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Home / Insurance / Merlin Law Group overturns denial of coverage over interpretation of the term "sudden" – Blog about real estate insurance legislation

Merlin Law Group overturns denial of coverage over interpretation of the term "sudden" – Blog about real estate insurance legislation



Imagine walking around your house one night and the lights suddenly flickering. You immediately investigate the problem, open a living room wall and determine that the electrical wiring behind the wall is burnt due to water leaking from the bathroom above. You close the main valve to the bathroom immediately and call an electrician. Before that, there were no signs of any plumbing or management problems that would have told you that you had problems in your home. It is stated afterwards that the wax ring on your toilet, which is hidden and not visible, has failed and has leaked. You file an insurance claim only to know that the loss is excluded.

The above is the scenario that unfolded for my clients in their trial. The insurance company referred to several exceptions in its insurance, which included the following:

[W] e does not cover loss consisting of or caused by any of the following:

a) Wear, aging, stains, scratches, deterioration, inherent load or latent defect

If any of (a) to (g) causes sudden or unintentional discharge of water or steam from a
plumbing, heating or air conditioning system, appliance or fire protection sprinkler
system in your home, we will cover the direct the physical damage caused by water or
steam …

The insurance company's company representative was dismissed to explain why the subsequent damage provision would not apply in these circumstances. The representative considered that the broken wax ring did not constitute a "sudden" loss under the insurance. However, the representative admitted that the loss was "unintentional". The question before the court was therefore whether the water leak due to the wax ring having broken is considered a "sudden" loss in connection with the subsequent loss provision in the exception "wear".

The policy did not define the term "sudden" or the phrase "sudden and unintentional." Merriam-Webster defines the term "suddenly" as happening or coming unexpectedly. The insured claimed that they did not expect the wax ring under their toilet to break, which would lead to water leaking behind their walls and therefore coverage should apply. Or, in the alternative, the insurance should apply because the insurance was ambiguous as to what constituted a "sudden" loss.

Judge Ferrelli at the Burlington County Superior Court in New Jersey agreed with the insured's argument. By revoking the denial of coverage, Judge Ferrelli concluded:

The defendant has provided insurance with an ambiguous, undefined term. New Jersey case law is clear that all ambiguities should be interpreted against the insurer and in favor of coverage for the insured. See e.g., Doto 1

40 N.J. of 556, and cases cited above. The subject matter policy includes an exception clause that justifies a strict analysis, and where, as here, the court finds that there is more than a reasonable interpretation of the language of a policy, the court applies the meaning that supports the coverage rather than the one that limits it. . Cobra Prods. 317 N.J. Super. At 401.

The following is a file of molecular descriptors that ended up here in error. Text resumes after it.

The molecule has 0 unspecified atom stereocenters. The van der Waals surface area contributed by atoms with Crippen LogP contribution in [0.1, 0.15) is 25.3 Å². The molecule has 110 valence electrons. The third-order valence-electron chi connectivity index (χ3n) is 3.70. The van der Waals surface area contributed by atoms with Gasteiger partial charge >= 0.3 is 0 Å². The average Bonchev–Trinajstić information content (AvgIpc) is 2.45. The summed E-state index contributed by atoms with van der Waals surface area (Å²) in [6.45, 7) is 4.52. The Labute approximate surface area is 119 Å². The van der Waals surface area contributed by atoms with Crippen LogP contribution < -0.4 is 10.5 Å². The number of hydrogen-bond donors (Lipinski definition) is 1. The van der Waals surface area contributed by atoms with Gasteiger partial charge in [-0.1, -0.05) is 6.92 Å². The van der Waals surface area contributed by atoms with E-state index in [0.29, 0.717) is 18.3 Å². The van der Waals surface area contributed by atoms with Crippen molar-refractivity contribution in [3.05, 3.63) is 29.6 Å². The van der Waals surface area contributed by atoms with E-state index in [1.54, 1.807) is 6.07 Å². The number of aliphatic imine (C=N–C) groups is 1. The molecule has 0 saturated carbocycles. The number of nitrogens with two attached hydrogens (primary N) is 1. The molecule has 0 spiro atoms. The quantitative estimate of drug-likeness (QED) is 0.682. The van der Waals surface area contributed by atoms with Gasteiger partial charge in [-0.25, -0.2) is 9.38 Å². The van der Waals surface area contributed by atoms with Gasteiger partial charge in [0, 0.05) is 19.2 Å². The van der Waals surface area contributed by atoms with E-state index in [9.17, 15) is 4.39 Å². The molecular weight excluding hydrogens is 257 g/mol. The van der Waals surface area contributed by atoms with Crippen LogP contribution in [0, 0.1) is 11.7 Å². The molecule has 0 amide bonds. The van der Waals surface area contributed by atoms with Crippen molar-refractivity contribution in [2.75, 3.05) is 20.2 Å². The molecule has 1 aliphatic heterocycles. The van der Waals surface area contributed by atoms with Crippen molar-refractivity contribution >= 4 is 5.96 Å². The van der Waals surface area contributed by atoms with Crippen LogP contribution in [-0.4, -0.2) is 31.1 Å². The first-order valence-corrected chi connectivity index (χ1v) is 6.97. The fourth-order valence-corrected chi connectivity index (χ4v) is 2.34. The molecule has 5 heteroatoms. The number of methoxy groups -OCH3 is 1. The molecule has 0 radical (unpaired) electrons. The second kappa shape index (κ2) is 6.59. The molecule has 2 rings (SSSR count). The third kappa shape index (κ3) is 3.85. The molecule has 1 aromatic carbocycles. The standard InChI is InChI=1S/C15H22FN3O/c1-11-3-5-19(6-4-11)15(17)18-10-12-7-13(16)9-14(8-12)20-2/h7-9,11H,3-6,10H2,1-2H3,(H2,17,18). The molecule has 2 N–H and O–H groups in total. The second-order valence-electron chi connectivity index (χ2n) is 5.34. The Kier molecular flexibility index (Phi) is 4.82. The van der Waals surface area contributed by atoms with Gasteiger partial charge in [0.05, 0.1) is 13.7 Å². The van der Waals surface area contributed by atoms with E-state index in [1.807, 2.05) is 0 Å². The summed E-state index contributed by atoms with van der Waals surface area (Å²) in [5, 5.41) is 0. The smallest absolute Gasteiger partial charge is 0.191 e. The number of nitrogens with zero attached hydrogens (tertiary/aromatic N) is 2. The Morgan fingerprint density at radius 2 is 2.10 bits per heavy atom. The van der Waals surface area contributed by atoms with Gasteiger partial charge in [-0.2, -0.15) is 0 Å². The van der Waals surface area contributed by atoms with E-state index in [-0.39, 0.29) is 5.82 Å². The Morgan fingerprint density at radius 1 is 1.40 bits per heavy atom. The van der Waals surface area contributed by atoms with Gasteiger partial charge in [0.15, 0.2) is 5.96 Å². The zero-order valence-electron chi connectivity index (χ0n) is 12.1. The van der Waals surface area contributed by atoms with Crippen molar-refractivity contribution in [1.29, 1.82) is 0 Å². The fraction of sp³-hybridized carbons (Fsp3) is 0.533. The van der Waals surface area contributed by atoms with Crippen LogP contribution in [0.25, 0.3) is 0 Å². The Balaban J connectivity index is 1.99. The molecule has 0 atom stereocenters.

This court must engage in a fair interpretation according to Stafford 309 N.J. Super. 97, to determine whether the policy language is in fact ambiguous. Since the defendant chose not to define the term "sudden" in the insurance, the insured were left to their own reasonable interpretation based on the simple meaning of the chosen language. A fair and reasonable interpretation of the meaning of "sudden" as stated in the various dictionary definitions noted above shows that the subject policy contains an ambiguity that must be interpreted against the insurer, the insurer and in favor of the interpretation support coverage on behalf of the insured, plaintiffs here. Therefore, this Court finds that the term "sudden" in the exclusive phrase "the sudden and unintentional discharge of water or steam" refers to a water discharge which was "unexpected" or "unforeseen" without a temporal requirement of immediacy as prescribed by Defendant. The water damage to the plaintiffs' homes was both unexpected and unforeseen by the plaintiffs, no matter how long it took to appear, and therefore the court finds coverage for the plaintiffs for the damage to their property according to the clear language of the police.

A copy of the Order can be read here

Policyholders should not accept an insurance company's denial as gospel. If a homeowner believes that an insurance company has wrongly denied their claim, they will need someone who knows the details of the policy to make the right arguments to overturn the wrong coverage decision. If you would like a copy of the motion briefs associated with this order, please contact me at DBallard@MerlinLawGroup.com.

This matter will be one of the cases I will discuss as part of my case study presentation at the upcoming PPAANJ event on November 10, 2021 at Hotel LBI. If you are a public adjuster and have not registered, please contact me at the email above.


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